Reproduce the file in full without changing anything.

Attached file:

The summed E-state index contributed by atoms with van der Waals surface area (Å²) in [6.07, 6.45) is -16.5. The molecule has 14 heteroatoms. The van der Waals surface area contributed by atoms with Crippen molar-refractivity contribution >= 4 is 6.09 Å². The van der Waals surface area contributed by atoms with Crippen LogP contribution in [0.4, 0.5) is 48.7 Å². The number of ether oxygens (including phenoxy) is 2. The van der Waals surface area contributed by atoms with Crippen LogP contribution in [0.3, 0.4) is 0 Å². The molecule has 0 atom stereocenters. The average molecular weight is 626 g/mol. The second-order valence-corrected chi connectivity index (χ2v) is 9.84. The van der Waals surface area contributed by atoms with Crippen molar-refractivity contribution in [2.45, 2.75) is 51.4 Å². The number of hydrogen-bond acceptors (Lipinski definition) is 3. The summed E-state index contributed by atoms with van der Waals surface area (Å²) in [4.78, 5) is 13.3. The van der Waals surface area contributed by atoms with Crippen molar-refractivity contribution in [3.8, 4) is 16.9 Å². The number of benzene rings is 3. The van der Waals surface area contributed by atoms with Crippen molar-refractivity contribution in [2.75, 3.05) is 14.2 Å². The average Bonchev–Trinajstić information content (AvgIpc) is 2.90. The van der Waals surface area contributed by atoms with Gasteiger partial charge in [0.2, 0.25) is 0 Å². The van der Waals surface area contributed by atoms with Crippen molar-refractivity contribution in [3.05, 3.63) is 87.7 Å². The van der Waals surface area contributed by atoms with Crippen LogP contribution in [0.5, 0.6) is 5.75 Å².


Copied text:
The summed E-state index contributed by atoms with van der Waals surface area (Å²) in [6.07, 6.45) is -16.5. The molecule has 14 heteroatoms. The van der Waals surface area contributed by atoms with Crippen molar-refractivity contribution >= 4 is 6.09 Å². The van der Waals surface area contributed by atoms with Crippen LogP contribution in [0.4, 0.5) is 48.7 Å². The number of ether oxygens (including phenoxy) is 2. The van der Waals surface area contributed by atoms with Crippen LogP contribution in [0.3, 0.4) is 0 Å². The molecule has 0 atom stereocenters. The average molecular weight is 626 g/mol. The second-order valence-corrected chi connectivity index (χ2v) is 9.84. The van der Waals surface area contributed by atoms with Crippen molar-refractivity contribution in [2.45, 2.75) is 51.4 Å². The number of hydrogen-bond acceptors (Lipinski definition) is 3. The summed E-state index contributed by atoms with van der Waals surface area (Å²) in [4.78, 5) is 13.3. The van der Waals surface area contributed by atoms with Crippen molar-refractivity contribution in [3.8, 4) is 16.9 Å². The number of benzene rings is 3. The van der Waals surface area contributed by atoms with Crippen molar-refractivity contribution in [2.75, 3.05) is 14.2 Å². The average Bonchev–Trinajstić information content (AvgIpc) is 2.90. The van der Waals surface area contributed by atoms with Gasteiger partial charge in [0.2, 0.25) is 0 Å². The van der Waals surface area contributed by atoms with Crippen molar-refractivity contribution in [3.05, 3.63) is 87.7 Å². The van der Waals surface area contributed by atoms with Crippen LogP contribution in [0.5, 0.6) is 5.75 Å².